Last modified: 2014-05-29 by zoltán horváth
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image by Zoltan Horvath, 13 December 2013
Nagano, Japan, 1998
Twenty-six years after the Sapporo Games the Winter Olympics returned to Japan. The most memorable aspect of the Nagano Games was arguably the weather, which brought heavy snow and periods of freezing rain. There was even an earthquake. The Alpine skiing competition was most affected by the heavy snows that caused several events to be rescheduled. The earthquake, which occurred on February 20, was of moderate magnitude and was felt throughout the city and in the smaller towns that served as sports venues. Despite these obstacles, the Games were praised for their organization and efficiency. Many also praised Nagano for tempering the influence of corporate sponsors that was so intrusive at the Atlanta Summer Games.
A record number of National Olympic Committees (72) and athletes (2,177) participated in the Nagano Games. Among the nations attending were Bosnia and Herzegovina and Yugoslavia, which were embroiled in a war. In accordance with a United Nations resolution, both nations honoured a cease-fire for the duration of the Games. Two new sports, curling and snowboarding, were added to the winter program. Snowboarding made a somewhat ignominious debut when Canadian Ross Rebagliati, the sport's first Olympic gold medalist, tested positive for marijuana use; he was promptly disqualified. A day later the decision was overturned on appeal and Rebagliati was able to keep his medal.
The Winter program was also expanded to include a women's ice hockey tournament, which was won by the United States. The Czech Republic team, inspired by the play of goalie Dominik Hasek, was the surprise winner of the men's tournament. In speed skating The Netherlands returned to prominence. Dutch skaters, led by Gianni Romme and Marianne Timmer, collected five gold medals, four silver, and two bronze. Victories by youngsters Ilia Kulik and Tara Lipinski in the singles figure skating events came as mild surprises.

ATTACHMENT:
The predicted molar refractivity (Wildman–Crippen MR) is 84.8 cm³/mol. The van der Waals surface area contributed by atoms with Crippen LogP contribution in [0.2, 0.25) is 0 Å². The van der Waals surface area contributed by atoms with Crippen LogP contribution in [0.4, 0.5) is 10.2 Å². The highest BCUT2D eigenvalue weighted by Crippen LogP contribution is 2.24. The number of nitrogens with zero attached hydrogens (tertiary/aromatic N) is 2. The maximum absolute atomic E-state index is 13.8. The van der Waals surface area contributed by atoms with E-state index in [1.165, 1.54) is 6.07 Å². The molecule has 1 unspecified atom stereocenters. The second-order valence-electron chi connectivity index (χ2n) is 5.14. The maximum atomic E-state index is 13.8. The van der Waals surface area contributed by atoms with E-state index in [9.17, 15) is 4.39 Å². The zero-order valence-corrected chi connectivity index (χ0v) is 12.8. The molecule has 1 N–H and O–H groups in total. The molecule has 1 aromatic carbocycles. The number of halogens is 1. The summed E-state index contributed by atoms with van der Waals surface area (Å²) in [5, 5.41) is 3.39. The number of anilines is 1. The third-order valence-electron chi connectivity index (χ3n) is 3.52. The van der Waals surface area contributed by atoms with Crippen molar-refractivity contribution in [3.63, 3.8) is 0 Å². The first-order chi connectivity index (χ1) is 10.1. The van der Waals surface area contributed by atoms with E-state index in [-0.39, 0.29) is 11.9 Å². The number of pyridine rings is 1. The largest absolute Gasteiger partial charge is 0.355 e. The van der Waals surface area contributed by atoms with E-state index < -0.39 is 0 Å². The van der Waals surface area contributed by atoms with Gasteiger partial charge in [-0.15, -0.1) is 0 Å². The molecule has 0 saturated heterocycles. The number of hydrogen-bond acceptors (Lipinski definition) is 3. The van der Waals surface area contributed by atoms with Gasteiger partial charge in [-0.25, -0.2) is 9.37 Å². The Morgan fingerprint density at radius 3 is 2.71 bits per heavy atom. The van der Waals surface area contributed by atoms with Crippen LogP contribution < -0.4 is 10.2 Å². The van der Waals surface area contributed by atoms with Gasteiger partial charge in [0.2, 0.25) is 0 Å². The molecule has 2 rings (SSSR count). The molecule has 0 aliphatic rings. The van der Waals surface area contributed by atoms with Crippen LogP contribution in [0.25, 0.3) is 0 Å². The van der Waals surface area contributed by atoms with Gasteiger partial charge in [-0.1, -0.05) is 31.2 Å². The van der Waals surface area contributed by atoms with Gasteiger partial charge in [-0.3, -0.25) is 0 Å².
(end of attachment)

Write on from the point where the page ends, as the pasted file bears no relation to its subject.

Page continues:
Hermann Maier of Austria was the star of the Alpine skiing competition. After a frightening tumble down the mountainside in the downhill event, the daring Austrian returned to the slopes to capture the gold in both the super giant slalom and the giant slalom. The women's competition starred German sensation Katja Seizinger, who won the downhill and Alpine combined events. American skier Picabo Street, a former World Cup champion who had been struggling to overcome a series of injuries, was the unexpected winner of the super giant slalom. In Nordic skiing, Bjørn Daehlie of Norway further strengthened his claim to being the greatest cross-country skier ever. The Norwegian skied to gold medals in the 10-km event and the 4 10-km relay and a silver in the 15-km event, bringing his Olympic career totals to eight gold medals and four silver. Also laying claim to the "best ever" title in his sport was German luger Georg Hackl, who won an unprecedented third consecutive gold me!
dal in the singles event.
While Germany took home more medals (29) than any other nation, the host country, Japan, enjoyed its best showing in the Winter Olympics, earning 10 medals. Ski jumper Kazuyoshi Funaki soared to the gold medal on the 120-metre hill and a silver on the 90-metre hill and led a dramatic victory in the team ski jumping event. Hiroyasu Shimizu took home the gold medal in the 500-metre speed skating event and the bronze in the 100-metre. Japan's only female gold medalist was freestyle skier Tae Satoya, who won the moguls competition.